Bourbon Is Really Popular and Good for the Economy. Does Congress Deserve Some Credit?

The Senate on Thursday passed a resolution commemorating the 50th anniversary of the resolution that regulated and set the standard for bourbon.

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Matt Vasilogambros
May 15, 2014, 8:10 a.m.

It’s been 50 years since Con­gress passed the De­clar­a­tion of In­de­pend­ence for bour­bon.

That’s what folks in Ken­tucky call Sen­ate Con­cur­rent Res­ol­u­tion 19. It was passed on May 4, 1964, and ac­know­ledged bour­bon as a “dis­tinct­ive product of the U.S,” and also set the stand­ards for bour­bon pro­duc­tion. In the 50 years that have fol­lowed, bour­bon has be­come a whis­key boom­ing in pop­ular­ity, soar­ing in price, and ex­por­ted to over 100 na­tions around the world.

So, nat­ur­ally, Con­gress wants to ac­know­ledge — and get in on — its pop­ular­ity.

On Thursday, the Sen­ate passed a Ken­tucky-sen­at­ors-backed res­ol­u­tion com­mem­or­at­ing the an­niversary. The House has its own res­ol­u­tion do­ing the same.

It’s hard to look past what’s happened to the bour­bon in­dustry in re­cent years. Since 1999, bour­bon pro­duc­tion has in­creased 120 per­cent and now gen­er­ates $2 bil­lion in product and provides 9,000 jobs in Ken­tucky, ac­cord­ing to the House res­ol­u­tion.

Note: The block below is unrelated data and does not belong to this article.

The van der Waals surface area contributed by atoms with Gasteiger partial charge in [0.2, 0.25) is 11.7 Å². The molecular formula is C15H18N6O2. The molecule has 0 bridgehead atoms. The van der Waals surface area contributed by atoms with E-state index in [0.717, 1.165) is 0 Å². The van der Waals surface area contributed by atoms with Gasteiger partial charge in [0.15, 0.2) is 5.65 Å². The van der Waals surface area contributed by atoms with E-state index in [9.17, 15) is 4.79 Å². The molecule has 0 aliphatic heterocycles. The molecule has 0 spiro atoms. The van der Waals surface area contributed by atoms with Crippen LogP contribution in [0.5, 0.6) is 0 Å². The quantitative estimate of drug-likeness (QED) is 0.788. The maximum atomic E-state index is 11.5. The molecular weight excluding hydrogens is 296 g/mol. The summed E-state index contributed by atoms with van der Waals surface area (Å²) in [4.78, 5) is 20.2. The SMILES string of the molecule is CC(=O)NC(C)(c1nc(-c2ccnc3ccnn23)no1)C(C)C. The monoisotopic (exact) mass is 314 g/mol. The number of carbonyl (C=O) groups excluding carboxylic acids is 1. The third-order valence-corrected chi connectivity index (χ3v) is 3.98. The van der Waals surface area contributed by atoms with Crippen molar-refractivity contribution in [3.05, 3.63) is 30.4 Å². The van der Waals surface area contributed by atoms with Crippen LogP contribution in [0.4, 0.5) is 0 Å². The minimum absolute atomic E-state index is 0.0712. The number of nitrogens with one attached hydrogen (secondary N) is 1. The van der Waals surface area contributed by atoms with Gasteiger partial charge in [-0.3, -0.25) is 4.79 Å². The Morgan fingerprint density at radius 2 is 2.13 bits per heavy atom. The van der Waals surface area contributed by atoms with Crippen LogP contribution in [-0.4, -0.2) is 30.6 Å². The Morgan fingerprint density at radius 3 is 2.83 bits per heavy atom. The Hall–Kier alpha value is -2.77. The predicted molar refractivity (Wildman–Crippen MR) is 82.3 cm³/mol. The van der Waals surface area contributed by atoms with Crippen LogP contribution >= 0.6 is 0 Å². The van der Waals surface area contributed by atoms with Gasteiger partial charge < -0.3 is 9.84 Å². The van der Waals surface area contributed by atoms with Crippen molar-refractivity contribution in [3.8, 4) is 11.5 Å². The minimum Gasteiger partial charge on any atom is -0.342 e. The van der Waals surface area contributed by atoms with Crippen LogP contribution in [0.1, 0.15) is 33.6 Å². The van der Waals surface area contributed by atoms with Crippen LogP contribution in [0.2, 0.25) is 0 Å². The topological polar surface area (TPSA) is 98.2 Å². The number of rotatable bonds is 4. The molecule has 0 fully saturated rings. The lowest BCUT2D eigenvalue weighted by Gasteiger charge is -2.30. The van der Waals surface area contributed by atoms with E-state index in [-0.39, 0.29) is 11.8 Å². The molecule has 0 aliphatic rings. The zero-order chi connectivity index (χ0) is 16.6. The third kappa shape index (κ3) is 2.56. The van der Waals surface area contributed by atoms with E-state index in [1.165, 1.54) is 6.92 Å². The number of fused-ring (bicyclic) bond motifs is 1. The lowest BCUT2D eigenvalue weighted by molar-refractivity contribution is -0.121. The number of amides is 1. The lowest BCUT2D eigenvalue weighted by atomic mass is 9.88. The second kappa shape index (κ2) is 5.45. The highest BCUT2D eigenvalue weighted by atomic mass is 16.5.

This chart from Quartz also shows the stag­ger­ing in­crease in bour­bon ex­ports in re­cent years.

Among the coun­tries the U.S. ex­ports to, over 100 mil­lion liters goes to Ger­many, Aus­tralia, and the United King­dom, ac­cord­ing to Quartz data.

Even loc­al lead­ers ac­know­ledge the sur­pris­ing boost in bour­bon’s pop­ular­ity. “We’ve nev­er had this type of tour­ists in Louis­ville and Ken­tucky be­fore who had a reas­on to come here 365 days a year,” Louis­ville May­or Greg Fisc­her said at a com­mem­or­a­tion event last week.

So, 50 years after the res­ol­u­tion (seen be­low) passed, it looks like the Sen­ate wants to toast it­self for its role in this truly Amer­ic­an spir­it.


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